HUNTSVILLE – Five new names will find themselves on the Town of Huntsville’s list of employees over the next few months.
The town went through a restructuring process in April that saw nine people lose their jobs. But Kelly Pender, chief administrative officer for the town, said the new hires are not re-filling the positions that had been eliminated as part of restructuring.
Instead, most are filling new positions created as part of the restructuring process.
The five positions mentioned at a corporate service committee meeting on Oct. 11 included a training officer/suppression captain and a mechanical officer/suppression captain at the Huntsville Fire Department as well as a committee and records co-ordinator, accounting clerk and community engagement co-ordinator.
The fire department positions came out of recommendations found in the fire services master plan, which was completed this year, and the records co-ordinator and accounting clerk positions arose out of town hall rejigging.
Pender said town chose to go through a hiring process for the town hall positions instead of shifting former employees around because the positions require “new skill sets.”
Records co-ordination was largely handled by former clerk Katie Gilchrist, who retired last year, said Pender. Instead of hiring a new employee to fill the clerk position, the town split the job between several existing employees, leaving the management of municipal records as an additional task for employees with other tasks to handle.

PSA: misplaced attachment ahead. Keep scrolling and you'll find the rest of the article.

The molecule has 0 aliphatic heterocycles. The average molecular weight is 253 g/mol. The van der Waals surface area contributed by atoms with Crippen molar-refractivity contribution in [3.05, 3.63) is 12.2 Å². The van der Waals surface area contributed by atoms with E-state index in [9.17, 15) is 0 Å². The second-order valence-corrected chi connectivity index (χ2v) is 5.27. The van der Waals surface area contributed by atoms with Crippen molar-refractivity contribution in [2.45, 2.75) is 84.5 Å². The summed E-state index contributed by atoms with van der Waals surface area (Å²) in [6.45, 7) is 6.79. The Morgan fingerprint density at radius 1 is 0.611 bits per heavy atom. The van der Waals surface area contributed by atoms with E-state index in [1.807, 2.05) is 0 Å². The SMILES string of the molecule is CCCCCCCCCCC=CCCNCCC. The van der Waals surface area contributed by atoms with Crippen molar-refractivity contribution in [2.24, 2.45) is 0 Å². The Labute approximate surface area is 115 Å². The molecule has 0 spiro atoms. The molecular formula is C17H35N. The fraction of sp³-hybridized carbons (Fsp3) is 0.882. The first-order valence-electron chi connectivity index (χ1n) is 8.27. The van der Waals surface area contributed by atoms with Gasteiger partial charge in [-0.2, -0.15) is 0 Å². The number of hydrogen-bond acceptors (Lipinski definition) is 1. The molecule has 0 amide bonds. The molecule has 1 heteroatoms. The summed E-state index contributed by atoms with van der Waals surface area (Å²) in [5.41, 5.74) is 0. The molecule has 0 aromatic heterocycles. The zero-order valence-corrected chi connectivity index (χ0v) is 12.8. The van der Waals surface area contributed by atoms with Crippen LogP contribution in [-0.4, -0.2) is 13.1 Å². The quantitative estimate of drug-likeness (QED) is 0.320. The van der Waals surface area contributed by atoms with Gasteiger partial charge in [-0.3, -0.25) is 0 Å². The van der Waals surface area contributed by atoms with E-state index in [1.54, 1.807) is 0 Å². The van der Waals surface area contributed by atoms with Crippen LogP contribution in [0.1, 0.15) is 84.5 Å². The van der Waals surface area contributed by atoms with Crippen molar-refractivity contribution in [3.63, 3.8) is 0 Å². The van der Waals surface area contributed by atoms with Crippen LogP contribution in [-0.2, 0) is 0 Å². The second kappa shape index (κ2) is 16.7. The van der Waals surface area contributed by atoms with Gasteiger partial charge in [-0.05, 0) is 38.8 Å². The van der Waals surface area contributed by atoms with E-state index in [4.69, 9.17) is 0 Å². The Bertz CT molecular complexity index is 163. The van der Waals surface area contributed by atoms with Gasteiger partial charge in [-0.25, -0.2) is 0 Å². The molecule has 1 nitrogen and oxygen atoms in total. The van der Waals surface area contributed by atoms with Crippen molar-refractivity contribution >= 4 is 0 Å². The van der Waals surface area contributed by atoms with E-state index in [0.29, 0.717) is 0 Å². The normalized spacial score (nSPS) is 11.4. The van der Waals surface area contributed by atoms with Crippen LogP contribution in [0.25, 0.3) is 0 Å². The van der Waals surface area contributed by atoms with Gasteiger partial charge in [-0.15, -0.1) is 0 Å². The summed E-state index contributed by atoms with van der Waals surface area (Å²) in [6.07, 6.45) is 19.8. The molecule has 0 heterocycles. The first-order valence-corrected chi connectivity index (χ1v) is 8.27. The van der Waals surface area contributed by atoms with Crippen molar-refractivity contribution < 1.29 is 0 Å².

“Nobody was picking up the records management component, which is a requirement under the Municipal Act,” said Pender.
The restructuring allowed for the creation of a dedicated records co-ordinator position to take pressure off existing staff, said Pender.
The accounting clerk will assist with accounting and bookkeeping for the municipality.
The position was created because of the additional workload that resulted from changes to provincial reporting requirements. One example is that municipalities are now required to create capital investment plans that anticipate the replacement value of existing infrastructure, determine when it will need replacing, and ways to fund those replacements.
“There is a need for more accounting expertise,” said Pender.
The community engagement co-ordinator is largely the new title for the economic development and grants officer position, though some of the position’s responsibilities will be shifted to the community services director when John Finley, economic development and grants officer, retires at the end of the year.
The salaries of the new positions range from $40,000 to $60,000, said Pender. The impact on the budget was calculated as part of the restructuring process. With the elimination of former positions and the termination of several employees, the town expects to save about $300,000 a year even with the new positions, less undisclosed termination costs.
Once the positions are filled, the number of town employees will sit at 83, which is the same number it had in 2006.